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4 of 6 people found the following review helpful
5.0 out of 5 stars "Body and Soul (1947) ... John Garfiield ... Robert Rossen (Director) (2001)", 18 Jan 2011
By 
J. Lovins "Mr. Jim" (Missouri-USA) - See all my reviews
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This review is from: Body And Soul [DVD] (DVD)
United Artists presents "BODY AND SOUL" (9 November 1947) (104 min/B&W) (Fully Restored/Dolby Digitally Remastered) -- The fight film to which all others are compared. John Garfield portrays Charlie Davis, a Jewish prizefighter whose parents want him to hang up the gloves and get an education --- When his father is killed in a bomb explosion, however, the proud Charlie prevents his mother (Anne Revere) from accepting government relief, turns pro, and by hook and crook, rises quickly to the top, winning the championship from Ben (onetime welterweight Canada Lee), who is left with a life-threatening blood clot in his brain --- As the champ, Charlie slides into a dissipated lifestyle and throws over his artist girlfriend, Peg Born (Lilli Palmer), for a floozy (Hazel Brooks), falling deeper into the clutches of the gangster who owns him (Lloyd Goff) in the process.

The results are not unexpected but highly satisfying --- When Davis leaves the ring he's threatened again by his mob handler.

"Get yourself a new boy. I retire."
"What makes you think you can get away with this?"
"What are you gonna do? Kill me? Everybody dies."

Garfield's riveting, Oscar-nominated performance lifts this film to the masterpiece level, as do Robert Rossen's superb direction, the marvelous photography of James Wong Howe and the Oscar-winning editing --- The fight sequences, in particular, brought a kind of realism to the genre that had never before existed (Howe wore skates and rolled around the ring shooting the fight scenes with a hand-held camera) --- A knockout on all levels.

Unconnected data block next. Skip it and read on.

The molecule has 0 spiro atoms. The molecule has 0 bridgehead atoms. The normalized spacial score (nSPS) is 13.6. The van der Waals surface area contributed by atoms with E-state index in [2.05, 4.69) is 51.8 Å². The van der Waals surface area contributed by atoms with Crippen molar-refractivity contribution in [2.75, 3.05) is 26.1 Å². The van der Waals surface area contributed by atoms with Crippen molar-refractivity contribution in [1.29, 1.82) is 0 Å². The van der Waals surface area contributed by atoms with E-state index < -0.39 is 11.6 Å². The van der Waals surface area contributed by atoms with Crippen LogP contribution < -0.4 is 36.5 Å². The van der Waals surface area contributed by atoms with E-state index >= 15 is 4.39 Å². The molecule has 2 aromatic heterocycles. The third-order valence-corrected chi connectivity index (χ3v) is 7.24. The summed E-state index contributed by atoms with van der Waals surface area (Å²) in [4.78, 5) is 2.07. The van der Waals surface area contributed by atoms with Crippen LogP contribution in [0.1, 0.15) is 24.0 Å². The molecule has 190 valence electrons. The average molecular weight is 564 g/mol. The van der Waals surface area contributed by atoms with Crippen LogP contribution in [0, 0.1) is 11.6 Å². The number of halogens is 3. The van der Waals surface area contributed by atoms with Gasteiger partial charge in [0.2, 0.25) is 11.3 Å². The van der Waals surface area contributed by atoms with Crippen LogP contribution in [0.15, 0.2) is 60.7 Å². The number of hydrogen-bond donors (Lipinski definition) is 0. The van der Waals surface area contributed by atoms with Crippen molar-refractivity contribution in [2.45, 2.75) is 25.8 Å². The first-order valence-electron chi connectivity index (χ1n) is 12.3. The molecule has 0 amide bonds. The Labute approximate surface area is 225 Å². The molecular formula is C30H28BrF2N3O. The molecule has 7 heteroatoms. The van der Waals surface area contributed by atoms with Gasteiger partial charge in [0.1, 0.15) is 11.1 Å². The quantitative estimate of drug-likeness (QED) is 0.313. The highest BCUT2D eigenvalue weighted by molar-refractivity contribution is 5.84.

Academy Award for Best Film Editing. Academy Award Nominations for Best Actor & Original Screenplay.

Under the production staff of:
Robert Rossen [Director]
Abraham Polonsky [Original Screenplay]
Bob Roberts [Producer]
Hugo Friedhofer [Original Film Score]
James Wong Howe [Cinematographer]
Robert Parrish [Film Editor]
Nathan Juran [Art Direction]

BIOS:
1. Robert Rossen [Director]
Date of Birth: 16 March 1908 - New York City, New York
Date of Death: 18 February 1966 - Hollywood, California

2. John Garfield [aka: Jacob Julius Garfinkle]
Date of Birth: 4 March 1913 - New York City, New York
Date of Death: 21 May 1952 - New York City, New York

3. Abraham Polonsky [Original Screenplay]
Date of Birth: 5 December 1910 - New York City, New York
Date of Death: 26 October 1999 - Beverly Hills, Los Angeles, California

the cast includes:
John Garfield - Charley Davis
Lilli Palmer - Peg Born
Hazel Brooks - Alice
Anne Revere - Anna Davis
William Conrad - Quinn
Joseph Pevney - Shorty Polaski
Lloyd Gough - Roberts (as Lloyd Goff)
Canada Lee - Ben Chaplin
Art Smith - David Davis
James Burke - Arnold
Virginia Gregg - Irma

Mr. Jim's Ratings:
Quality of Picture & Sound: 5 Stars
Performance: 5 Stars
Story & Screenplay: 5 Stars
Overall: 5 Stars [Original Music, Cinematography & Film Editing]

Total Time: 104 min on DVD ~ United Artists ~ (08/14/2001)
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0 of 8 people found the following review helpful
4.0 out of 5 stars body adn soul, 29 May 2004
This review is from: Body And Soul [VHS] (VHS Tape)
I think this is a good movie, I want to review the contents to write a paper for school.